Remember our 2010 Reader Survey? We’ve (finally) compiled the results for you.

Survey results.

Readers want more of everything, especially more coverage of transportation projects and what goes on behind the scenes at Metro.

As 2010 was winding down and The Source was celebrating the end of its first year of Metro blogging, we put together a poll to find out more about our readers and what they thought about Metro’s Web 2.0 venture.

We closed the survey in January of this year and were left with a messy spreadsheet of data. We went through the data at the time, but our day-to-day blogging duties got in the way of compiling an honest-to-goodness report on the results.

I’m happy to write that even though we’re well on our way to 2012, we’ve compiled the report and you can download it right here.

Keep in mind this wasn’t a scientific survey. It was a purely voluntary poll of our readers (hello self-selection bias) meant to give us an idea of what folks are thinking. We received 208 responses, a fraction of our daily readership.

But that slice of readers (mostly guys in their 20s and 30s) seem to really like what we’re doing – good news for us. Most who took the survey are regular L.A. transit riders. Some of the survey respondents don’t even reside in L.A. County.

We’ve also earned the trust of those readers who took the survey. On a sliding scale – 1 being “No I don’t trust The Source” and 5 being “Yes I really trust The Source” –  76 percent of respondents answered with 4s and 5s. Another interesting revelation: 53 percent of respondents trust the information from government websites more than from traditional media websites. We have no idea if that trust just involves transportation issues or extends beyond that rather limited sphere.

Our regular features (Transportation headlines, Twitter Tuesdays, Art of Transit, etc.) got mixed reviews. Some survey takers look forward to these features and some don’t read them at all. Enough do read them that we’ll likely keep posting them.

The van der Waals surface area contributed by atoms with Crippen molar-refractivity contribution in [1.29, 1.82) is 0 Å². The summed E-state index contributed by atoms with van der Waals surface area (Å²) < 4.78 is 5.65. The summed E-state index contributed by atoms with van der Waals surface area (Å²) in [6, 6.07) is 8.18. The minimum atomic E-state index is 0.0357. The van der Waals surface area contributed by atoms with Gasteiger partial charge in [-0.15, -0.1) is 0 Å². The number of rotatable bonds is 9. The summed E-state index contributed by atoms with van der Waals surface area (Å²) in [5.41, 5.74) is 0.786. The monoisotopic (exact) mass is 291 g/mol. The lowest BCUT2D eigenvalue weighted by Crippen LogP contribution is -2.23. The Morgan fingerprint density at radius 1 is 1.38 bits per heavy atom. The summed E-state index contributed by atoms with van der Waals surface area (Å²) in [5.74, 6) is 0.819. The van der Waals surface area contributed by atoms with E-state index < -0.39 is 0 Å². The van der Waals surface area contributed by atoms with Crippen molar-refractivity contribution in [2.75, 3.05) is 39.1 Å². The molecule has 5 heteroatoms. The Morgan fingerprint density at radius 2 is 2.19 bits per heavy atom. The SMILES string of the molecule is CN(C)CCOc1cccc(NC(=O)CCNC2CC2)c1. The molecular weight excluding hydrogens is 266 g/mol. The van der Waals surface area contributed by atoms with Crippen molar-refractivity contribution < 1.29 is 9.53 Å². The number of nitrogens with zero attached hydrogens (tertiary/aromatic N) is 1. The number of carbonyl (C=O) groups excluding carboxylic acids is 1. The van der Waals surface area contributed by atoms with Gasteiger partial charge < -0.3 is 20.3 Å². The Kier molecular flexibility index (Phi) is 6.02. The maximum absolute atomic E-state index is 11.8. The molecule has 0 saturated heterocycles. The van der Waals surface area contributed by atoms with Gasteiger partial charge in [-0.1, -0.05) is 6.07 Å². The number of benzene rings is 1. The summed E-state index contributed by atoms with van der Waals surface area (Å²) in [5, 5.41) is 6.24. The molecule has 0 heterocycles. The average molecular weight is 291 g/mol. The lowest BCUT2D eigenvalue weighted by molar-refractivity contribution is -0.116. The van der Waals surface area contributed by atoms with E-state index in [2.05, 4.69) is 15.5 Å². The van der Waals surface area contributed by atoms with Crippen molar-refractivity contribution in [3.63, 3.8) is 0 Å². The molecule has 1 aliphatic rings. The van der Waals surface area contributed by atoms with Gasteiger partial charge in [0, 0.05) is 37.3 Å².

Our decision to allow comments seems to have been the right decision with readers, with 78 percent of respondents telling us they read the comments and 56 percent saying they feel comments make the blog better.

My favorite part of the results are the loose ends where we let readers tell us exactly how they felt. The positive words are flattering but the constructive criticisms and suggestions are where those of us responsible for The Source have found real value.

Thanks again to all who responded. We really appreciate the feedback and will do our best to continue to make The Source worth reading. And if you want to look through the raw spreadsheet to see every bit of feedback we got, you can view it here.


Categories: Feedback, Surveys

2 replies

  1. I like the survey.

    For me, I thought the staff of this blog could be a little more discriminating when selecting good photos. Some are truly great. Some others have me scratching my head.

    When I visit here, it is learn more about the projects. I am in that majority. Insights to each project would be great, but, I would be interested in reading an interview with a Board member and learn about their perspective on project x or y. Or, their vision and how to implement their vision.

  2. I am surprised Twitter Tuesdays, Art of Transit and other non-news features are not well liked. I think those features add tremendous value to a blog without them would be a bit banal.